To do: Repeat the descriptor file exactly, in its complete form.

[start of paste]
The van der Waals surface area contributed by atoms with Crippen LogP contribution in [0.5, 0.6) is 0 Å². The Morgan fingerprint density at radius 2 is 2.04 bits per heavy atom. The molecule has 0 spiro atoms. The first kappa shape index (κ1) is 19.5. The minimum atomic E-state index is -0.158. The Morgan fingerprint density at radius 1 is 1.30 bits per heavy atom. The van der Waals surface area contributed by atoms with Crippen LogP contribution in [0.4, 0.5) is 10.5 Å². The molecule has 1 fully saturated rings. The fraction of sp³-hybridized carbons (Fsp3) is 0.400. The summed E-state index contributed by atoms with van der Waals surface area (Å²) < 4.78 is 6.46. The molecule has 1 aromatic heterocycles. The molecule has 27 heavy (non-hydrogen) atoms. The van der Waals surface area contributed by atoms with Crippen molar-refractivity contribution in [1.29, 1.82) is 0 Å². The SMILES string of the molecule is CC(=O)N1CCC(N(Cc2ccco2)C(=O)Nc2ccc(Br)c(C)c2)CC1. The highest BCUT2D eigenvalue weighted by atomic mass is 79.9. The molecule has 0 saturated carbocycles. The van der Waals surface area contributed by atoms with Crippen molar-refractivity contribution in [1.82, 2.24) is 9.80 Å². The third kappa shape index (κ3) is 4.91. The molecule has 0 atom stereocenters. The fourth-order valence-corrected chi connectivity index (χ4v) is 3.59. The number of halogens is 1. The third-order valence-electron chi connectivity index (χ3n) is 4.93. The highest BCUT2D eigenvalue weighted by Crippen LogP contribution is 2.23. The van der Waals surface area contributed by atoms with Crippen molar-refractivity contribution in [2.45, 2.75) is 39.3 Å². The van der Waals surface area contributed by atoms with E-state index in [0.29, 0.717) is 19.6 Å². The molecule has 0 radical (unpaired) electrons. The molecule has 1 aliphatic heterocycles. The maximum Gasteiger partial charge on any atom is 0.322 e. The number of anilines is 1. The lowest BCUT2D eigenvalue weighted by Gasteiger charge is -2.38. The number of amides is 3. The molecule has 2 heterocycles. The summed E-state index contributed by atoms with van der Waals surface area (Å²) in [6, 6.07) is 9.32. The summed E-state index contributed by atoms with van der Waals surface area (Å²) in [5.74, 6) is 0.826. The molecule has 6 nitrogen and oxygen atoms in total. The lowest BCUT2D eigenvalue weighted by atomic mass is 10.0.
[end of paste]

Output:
The van der Waals surface area contributed by atoms with Crippen LogP contribution in [0.5, 0.6) is 0 Å². The Morgan fingerprint density at radius 2 is 2.04 bits per heavy atom. The molecule has 0 spiro atoms. The first kappa shape index (κ1) is 19.5. The minimum atomic E-state index is -0.158. The Morgan fingerprint density at radius 1 is 1.30 bits per heavy atom. The van der Waals surface area contributed by atoms with Crippen LogP contribution in [0.4, 0.5) is 10.5 Å². The molecule has 1 fully saturated rings. The fraction of sp³-hybridized carbons (Fsp3) is 0.400. The summed E-state index contributed by atoms with van der Waals surface area (Å²) < 4.78 is 6.46. The molecule has 1 aromatic heterocycles. The molecule has 27 heavy (non-hydrogen) atoms. The van der Waals surface area contributed by atoms with Crippen molar-refractivity contribution in [1.29, 1.82) is 0 Å². The SMILES string of the molecule is CC(=O)N1CCC(N(Cc2ccco2)C(=O)Nc2ccc(Br)c(C)c2)CC1. The highest BCUT2D eigenvalue weighted by atomic mass is 79.9. The molecule has 0 saturated carbocycles. The van der Waals surface area contributed by atoms with Crippen molar-refractivity contribution in [1.82, 2.24) is 9.80 Å². The third kappa shape index (κ3) is 4.91. The molecule has 0 atom stereocenters. The fourth-order valence-corrected chi connectivity index (χ4v) is 3.59. The number of halogens is 1. The third-order valence-electron chi connectivity index (χ3n) is 4.93. The highest BCUT2D eigenvalue weighted by Crippen LogP contribution is 2.23. The van der Waals surface area contributed by atoms with Crippen molar-refractivity contribution in [2.45, 2.75) is 39.3 Å². The van der Waals surface area contributed by atoms with E-state index in [0.29, 0.717) is 19.6 Å². The molecule has 0 radical (unpaired) electrons. The molecule has 1 aliphatic heterocycles. The maximum Gasteiger partial charge on any atom is 0.322 e. The number of anilines is 1. The lowest BCUT2D eigenvalue weighted by Gasteiger charge is -2.38. The number of amides is 3. The molecule has 2 heterocycles. The summed E-state index contributed by atoms with van der Waals surface area (Å²) in [6, 6.07) is 9.32. The summed E-state index contributed by atoms with van der Waals surface area (Å²) in [5.74, 6) is 0.826. The molecule has 6 nitrogen and oxygen atoms in total. The lowest BCUT2D eigenvalue weighted by atomic mass is 10.0.